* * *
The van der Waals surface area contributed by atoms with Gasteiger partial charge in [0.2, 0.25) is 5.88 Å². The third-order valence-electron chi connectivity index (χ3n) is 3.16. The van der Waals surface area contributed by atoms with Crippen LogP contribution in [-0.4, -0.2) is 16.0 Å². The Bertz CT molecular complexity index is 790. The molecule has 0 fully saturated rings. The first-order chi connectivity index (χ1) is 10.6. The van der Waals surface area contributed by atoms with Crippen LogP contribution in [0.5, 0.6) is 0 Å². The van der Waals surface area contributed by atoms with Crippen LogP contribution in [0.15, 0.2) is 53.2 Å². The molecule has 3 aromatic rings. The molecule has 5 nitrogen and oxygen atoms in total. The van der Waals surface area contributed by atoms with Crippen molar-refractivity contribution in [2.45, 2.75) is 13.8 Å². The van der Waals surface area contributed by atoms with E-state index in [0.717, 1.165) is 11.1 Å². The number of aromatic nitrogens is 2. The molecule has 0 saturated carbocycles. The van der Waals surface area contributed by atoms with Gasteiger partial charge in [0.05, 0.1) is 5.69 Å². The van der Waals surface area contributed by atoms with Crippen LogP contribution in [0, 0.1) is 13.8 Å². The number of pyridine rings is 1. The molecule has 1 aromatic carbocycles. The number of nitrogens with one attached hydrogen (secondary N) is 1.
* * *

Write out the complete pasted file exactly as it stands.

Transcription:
The van der Waals surface area contributed by atoms with Gasteiger partial charge in [0.2, 0.25) is 5.88 Å². The third-order valence-electron chi connectivity index (χ3n) is 3.16. The van der Waals surface area contributed by atoms with Crippen LogP contribution in [-0.4, -0.2) is 16.0 Å². The Bertz CT molecular complexity index is 790. The molecule has 0 fully saturated rings. The first-order chi connectivity index (χ1) is 10.6. The van der Waals surface area contributed by atoms with Crippen LogP contribution in [0.5, 0.6) is 0 Å². The van der Waals surface area contributed by atoms with Crippen LogP contribution in [0.15, 0.2) is 53.2 Å². The molecule has 3 aromatic rings. The molecule has 5 nitrogen and oxygen atoms in total. The van der Waals surface area contributed by atoms with Crippen molar-refractivity contribution in [2.45, 2.75) is 13.8 Å². The van der Waals surface area contributed by atoms with E-state index in [0.717, 1.165) is 11.1 Å². The number of aromatic nitrogens is 2. The molecule has 0 saturated carbocycles. The van der Waals surface area contributed by atoms with Gasteiger partial charge in [0.05, 0.1) is 5.69 Å². The van der Waals surface area contributed by atoms with Crippen LogP contribution in [0, 0.1) is 13.8 Å². The number of pyridine rings is 1. The molecule has 1 aromatic carbocycles. The number of nitrogens with one attached hydrogen (secondary N) is 1.